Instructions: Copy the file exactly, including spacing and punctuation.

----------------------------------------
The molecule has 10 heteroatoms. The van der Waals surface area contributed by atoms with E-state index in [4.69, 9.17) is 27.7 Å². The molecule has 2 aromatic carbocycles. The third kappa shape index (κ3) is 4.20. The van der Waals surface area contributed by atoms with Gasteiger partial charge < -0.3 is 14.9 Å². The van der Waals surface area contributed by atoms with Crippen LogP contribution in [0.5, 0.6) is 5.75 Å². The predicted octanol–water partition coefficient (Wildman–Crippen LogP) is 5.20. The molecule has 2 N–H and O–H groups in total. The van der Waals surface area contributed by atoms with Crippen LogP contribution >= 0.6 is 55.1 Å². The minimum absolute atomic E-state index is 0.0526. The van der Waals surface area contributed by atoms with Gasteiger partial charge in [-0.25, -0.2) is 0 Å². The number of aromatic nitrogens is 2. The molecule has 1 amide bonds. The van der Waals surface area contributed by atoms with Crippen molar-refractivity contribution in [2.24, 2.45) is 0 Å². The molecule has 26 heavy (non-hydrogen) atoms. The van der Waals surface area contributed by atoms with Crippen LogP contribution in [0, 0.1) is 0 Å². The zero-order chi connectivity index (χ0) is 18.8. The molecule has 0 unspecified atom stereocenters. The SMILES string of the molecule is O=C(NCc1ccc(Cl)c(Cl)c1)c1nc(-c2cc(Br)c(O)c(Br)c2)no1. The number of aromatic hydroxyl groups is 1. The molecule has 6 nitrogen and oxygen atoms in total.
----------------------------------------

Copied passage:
The molecule has 10 heteroatoms. The van der Waals surface area contributed by atoms with E-state index in [4.69, 9.17) is 27.7 Å². The molecule has 2 aromatic carbocycles. The third kappa shape index (κ3) is 4.20. The van der Waals surface area contributed by atoms with Gasteiger partial charge < -0.3 is 14.9 Å². The van der Waals surface area contributed by atoms with Crippen LogP contribution in [0.5, 0.6) is 5.75 Å². The predicted octanol–water partition coefficient (Wildman–Crippen LogP) is 5.20. The molecule has 2 N–H and O–H groups in total. The van der Waals surface area contributed by atoms with Crippen LogP contribution >= 0.6 is 55.1 Å². The minimum absolute atomic E-state index is 0.0526. The van der Waals surface area contributed by atoms with Gasteiger partial charge in [-0.25, -0.2) is 0 Å². The number of aromatic nitrogens is 2. The molecule has 1 amide bonds. The van der Waals surface area contributed by atoms with Crippen molar-refractivity contribution in [2.24, 2.45) is 0 Å². The molecule has 26 heavy (non-hydrogen) atoms. The van der Waals surface area contributed by atoms with Crippen LogP contribution in [0, 0.1) is 0 Å². The zero-order chi connectivity index (χ0) is 18.8. The molecule has 0 unspecified atom stereocenters. The SMILES string of the molecule is O=C(NCc1ccc(Cl)c(Cl)c1)c1nc(-c2cc(Br)c(O)c(Br)c2)no1. The number of aromatic hydroxyl groups is 1. The molecule has 6 nitrogen and oxygen atoms in total.